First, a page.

Vegan Seattle Travel: Emerald City is awash with vegan options and tasty treats. Check out these highlights from Drizzle & Shine, Plum Bistro, Vegan Haven, Araya’s Place, Olympic Sculpture Park, and the best view of the Space Needle at Kerry Park.
In the weeks leading up to our Seattle getaway, David and I put ourselves in a Washington state of mind by watching Frasier. Seeing the Space Needle from Frasier’s balcony and rain beating against his window whetted our palates (and wetted their umbrellas) for the adventure to come.
(It also reminded me of why I had SUCH a crush on Niles when I was in high school. Smart and funny has always been my type.)
So after weeks of 20-minute episodes, it was time to see the Emerald City for ourselves. We hadn’t been there since our one-year wedding anniversary back in ’07.
(My wedding anniversary with David, not Niles. That love affair wasn’t meant to be. Alas.)
After an outgoing flight in the wee hours of morning and a long layover with LAX airport food, we touched down in Seattle in the early afternoon. We picked up a rental car and headed to lunch.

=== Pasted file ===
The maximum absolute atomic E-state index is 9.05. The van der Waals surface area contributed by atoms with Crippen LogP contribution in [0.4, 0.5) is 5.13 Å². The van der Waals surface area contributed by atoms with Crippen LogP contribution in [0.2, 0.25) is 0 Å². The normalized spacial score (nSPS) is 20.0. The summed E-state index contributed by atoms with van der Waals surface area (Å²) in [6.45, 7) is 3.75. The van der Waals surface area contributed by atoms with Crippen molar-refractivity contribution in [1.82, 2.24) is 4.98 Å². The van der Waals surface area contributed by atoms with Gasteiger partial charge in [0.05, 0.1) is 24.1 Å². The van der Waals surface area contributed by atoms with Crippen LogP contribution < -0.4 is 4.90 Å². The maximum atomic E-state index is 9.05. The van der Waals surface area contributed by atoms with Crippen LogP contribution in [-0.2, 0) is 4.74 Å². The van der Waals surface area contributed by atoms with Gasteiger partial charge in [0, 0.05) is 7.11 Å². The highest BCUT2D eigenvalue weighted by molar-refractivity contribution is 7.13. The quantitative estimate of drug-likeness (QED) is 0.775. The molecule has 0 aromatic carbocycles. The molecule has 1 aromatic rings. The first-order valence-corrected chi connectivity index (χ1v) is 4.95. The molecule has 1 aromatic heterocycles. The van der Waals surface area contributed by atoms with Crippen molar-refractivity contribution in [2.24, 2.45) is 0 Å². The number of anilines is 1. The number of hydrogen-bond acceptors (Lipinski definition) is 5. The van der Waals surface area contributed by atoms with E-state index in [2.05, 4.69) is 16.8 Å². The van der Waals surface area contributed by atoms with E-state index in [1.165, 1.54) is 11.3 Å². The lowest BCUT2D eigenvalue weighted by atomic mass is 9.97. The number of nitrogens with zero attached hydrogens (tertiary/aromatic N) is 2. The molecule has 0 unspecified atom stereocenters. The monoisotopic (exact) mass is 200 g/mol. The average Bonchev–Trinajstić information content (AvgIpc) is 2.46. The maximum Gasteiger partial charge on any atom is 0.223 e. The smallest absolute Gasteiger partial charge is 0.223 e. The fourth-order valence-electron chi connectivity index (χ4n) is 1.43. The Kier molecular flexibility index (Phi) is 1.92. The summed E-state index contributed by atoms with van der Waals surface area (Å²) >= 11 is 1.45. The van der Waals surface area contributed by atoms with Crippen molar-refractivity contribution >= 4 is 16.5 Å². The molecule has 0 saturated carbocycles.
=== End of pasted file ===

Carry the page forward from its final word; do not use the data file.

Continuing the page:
(Tip: Did you know that if you get your rental car away from the airport in Seattle the taxes/fees are significantly lower? We saved $200 on our rental car by taking a short cab ride and getting it off site. Your results may vary, but it’s worth checking out.)
Plum Bistro is on the fancier end of the dining spectrum. It’s an intimate dining space with large windows along one wall. It was during a very busy lunch rush. So we grabbed a couple of stools at the bar.
I ordered the reuben.
The reuben is only on Plum’s weekday lunch menu. It’s topped with a tofu pastrami, pickled cabbage, and thousand island dressing. I especially liked the layering of melted vegan cheese inside. On the side, a mixed green salad with lemon vinaigrette.
(I put this sandwich on my list of 10 vegan reubens you don’t want to miss!)